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With its rounded shape and deep red colour, the Red Eggplant of Rotonda (Melanzana Rossa di Rotonda DOP) looks somewhat similar to a tomato. The consistency of its flesh is like that of any other eggplant but its flavour is slightly piquant and bitter. Its appearance and colour have earned it a reputation for being a devilish fruit, and in fact its Italian name of "melanzana" derives from "mela insana" meaning unhealthy apple.
There are four main varieties of eggplant: the long purplish variety of Palermo, the more common round type from Florence, that of Murcia which is round with a shaded violet colour. The only one, however, boasting the Italian DOC appellation (Denominazione di Origine Controllata: protected geographical designations of origin) which was obtained in 2010, is the Red Eggplant of Rotonda, a small village in Basilicata, a region in Italy's deep south. They are grown throughout the province of Potenza, in Basilicata. The plant thrives at about 600 metres a.s.l. on what used to be a lake in the National Reserve of Pollino in the ancient valley of the Mercure, characterized by pure water springs and sandy soil. This variety differs from other species because it looks more like a large tomato or a persimmon than an eggplant. Indeed, in its production area, it is referred to as the "tomato eggplant".
According to historians, eggplants were brought to the Mediterranean area in the XV century by the Arab populations who, in their turn, had discovered them in India and China. In the specific case of the Red Eggplant of Rotonda, it landed in Italy in the thirties carried in the suitcases of some colonials who had returned from Ethiopia, a country conquered by Italy during the Fascist period. This tomato look-alike found its perfect habitat in Basilicata. Thanks to the versatility of this vegetable in cooking, but also because of widespread famine and poverty, the Red Eggplant became a popular food among the peasants of the Mercure Valley.
The eggplant is a typical summer vegetable which thrives in the sun. It prospers well in mild climates and when the temperature falls below 12 degrees, its growth is interrupted. Sowing takes place in spring and harvesting continues until mid-September. One of the characteristics of the Red Eggplant of Rotonda is that it does not turn brown when coming into contact with the air, unlike other varieties. The fruits are picked by hand by cutting off a small part of the cap. It may surprise you to learn that the leaves of this eggplant variety are edible too.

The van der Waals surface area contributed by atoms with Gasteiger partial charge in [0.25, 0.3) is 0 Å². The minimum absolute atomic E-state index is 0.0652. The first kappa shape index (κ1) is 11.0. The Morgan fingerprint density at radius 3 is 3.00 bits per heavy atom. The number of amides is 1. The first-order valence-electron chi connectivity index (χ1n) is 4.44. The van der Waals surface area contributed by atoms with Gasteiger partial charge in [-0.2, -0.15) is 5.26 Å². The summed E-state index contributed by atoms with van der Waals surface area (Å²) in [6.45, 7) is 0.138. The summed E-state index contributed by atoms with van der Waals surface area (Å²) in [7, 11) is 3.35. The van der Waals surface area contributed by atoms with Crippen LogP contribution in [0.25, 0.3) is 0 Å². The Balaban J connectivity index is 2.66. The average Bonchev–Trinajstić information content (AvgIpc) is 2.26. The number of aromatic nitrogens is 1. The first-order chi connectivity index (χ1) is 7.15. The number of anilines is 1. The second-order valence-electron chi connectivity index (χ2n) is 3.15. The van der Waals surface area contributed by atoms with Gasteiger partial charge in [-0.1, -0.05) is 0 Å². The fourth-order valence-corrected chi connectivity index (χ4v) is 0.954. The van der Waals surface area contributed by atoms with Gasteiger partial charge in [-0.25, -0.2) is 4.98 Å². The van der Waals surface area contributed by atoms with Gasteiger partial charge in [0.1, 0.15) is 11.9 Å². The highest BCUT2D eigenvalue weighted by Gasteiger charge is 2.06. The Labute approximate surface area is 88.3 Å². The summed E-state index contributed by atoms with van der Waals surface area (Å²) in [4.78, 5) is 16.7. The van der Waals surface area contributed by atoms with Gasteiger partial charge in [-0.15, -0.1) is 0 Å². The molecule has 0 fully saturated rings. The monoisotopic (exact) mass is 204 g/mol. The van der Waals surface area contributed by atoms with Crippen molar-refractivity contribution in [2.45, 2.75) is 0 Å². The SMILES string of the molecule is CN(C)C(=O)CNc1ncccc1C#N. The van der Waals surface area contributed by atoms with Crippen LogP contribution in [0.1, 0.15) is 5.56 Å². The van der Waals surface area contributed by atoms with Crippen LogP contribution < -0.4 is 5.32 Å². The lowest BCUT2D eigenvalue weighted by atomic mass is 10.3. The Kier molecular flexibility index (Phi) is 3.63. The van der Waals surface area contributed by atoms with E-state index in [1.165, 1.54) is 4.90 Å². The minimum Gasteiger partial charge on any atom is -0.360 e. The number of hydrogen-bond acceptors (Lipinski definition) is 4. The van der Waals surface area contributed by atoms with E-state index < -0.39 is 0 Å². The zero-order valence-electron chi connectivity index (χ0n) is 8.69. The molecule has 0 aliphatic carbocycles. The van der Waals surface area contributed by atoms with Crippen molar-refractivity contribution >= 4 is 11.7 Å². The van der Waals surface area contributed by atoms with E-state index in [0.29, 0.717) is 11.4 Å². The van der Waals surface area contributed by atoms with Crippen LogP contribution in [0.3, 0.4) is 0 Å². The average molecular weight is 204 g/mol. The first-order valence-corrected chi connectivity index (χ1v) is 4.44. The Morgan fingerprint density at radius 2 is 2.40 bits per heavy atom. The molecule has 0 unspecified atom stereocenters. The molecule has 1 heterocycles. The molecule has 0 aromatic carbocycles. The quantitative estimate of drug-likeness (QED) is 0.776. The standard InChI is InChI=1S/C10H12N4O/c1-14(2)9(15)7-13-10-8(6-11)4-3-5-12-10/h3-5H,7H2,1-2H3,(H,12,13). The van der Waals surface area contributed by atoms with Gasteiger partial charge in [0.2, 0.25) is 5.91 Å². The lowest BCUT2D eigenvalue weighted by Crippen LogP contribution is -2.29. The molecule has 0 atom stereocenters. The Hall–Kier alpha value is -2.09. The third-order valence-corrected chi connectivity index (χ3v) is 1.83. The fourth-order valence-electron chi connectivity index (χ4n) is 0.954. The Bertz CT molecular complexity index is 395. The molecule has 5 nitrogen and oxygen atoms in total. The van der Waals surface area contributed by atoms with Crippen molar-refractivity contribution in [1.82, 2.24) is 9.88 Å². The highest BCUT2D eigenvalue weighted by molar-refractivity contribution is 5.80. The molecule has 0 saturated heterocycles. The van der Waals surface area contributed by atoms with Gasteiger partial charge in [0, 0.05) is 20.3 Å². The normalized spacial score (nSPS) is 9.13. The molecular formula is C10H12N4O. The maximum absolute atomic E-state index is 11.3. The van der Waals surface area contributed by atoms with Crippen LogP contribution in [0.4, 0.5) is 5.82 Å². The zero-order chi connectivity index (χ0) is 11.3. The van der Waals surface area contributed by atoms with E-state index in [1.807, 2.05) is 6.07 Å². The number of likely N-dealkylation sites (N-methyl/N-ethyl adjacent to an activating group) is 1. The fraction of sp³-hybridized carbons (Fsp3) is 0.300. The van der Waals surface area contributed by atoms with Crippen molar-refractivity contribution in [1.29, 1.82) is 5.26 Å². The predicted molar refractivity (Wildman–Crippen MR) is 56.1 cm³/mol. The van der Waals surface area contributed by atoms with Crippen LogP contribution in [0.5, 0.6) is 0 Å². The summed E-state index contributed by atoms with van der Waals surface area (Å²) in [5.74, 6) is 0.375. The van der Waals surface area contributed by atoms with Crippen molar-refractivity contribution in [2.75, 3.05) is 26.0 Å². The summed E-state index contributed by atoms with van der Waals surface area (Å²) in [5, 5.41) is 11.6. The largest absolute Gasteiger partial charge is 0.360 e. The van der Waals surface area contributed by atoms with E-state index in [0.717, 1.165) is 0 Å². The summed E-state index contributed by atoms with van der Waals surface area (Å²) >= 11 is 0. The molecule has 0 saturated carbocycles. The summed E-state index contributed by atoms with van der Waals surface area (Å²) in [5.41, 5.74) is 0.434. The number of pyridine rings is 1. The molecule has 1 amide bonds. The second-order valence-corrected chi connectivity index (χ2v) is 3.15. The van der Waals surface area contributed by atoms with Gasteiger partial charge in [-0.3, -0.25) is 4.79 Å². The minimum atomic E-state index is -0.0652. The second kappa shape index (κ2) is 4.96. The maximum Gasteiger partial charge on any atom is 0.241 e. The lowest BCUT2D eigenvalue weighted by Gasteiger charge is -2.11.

How to enjoy Red Eggplant of Rotonda at its best
When perfectly ripened, the eggplant has a meaty flesh and a slightly bitter aftertaste. The Red Eggplant of Rotonda is more piquant than other varieties, while its fruity notes recall those of the prickly pear. In its production area, it is generally preserved in oil or in scapece, that is to say, fried and marinated in oil and vinegar with oregano and mint. The elderly women of this part of Italy continue to preserve the fruits in bunches, hung up to dry.
Traditional recipes of Basilicata involve frying the eggplant and seasoning it with garlic and mint or using it in combination with caciocavallo podolico cheese for serving on fusilli pasta or together with sausage in meatball form. As in the case of other varieties, the Red Eggplant of Rotonda can be cooked using any of the traditional methods; stuffed, pan tossed with oil, garlic and parsley in sauces, oven-baked or grilled; not to mention pasta alla Norma or caponata in which eggplants are the star ingredient. Even creative cuisine has discovered its versatility, for instance in the delicious version stuffed with quinoa.
A suitable pairing for eggplant Parmigiana? Nero D'Avola, Primitivo, Chianti Classico and Frappato for the pleasingly structured tannins which counter-balance the sumptuous richness of this dish. Since the vegetables are fried before being oven-baked, white wines with sufficient acidity, such as Greco di Tufo, Sylvaner and Riesling are also recommended.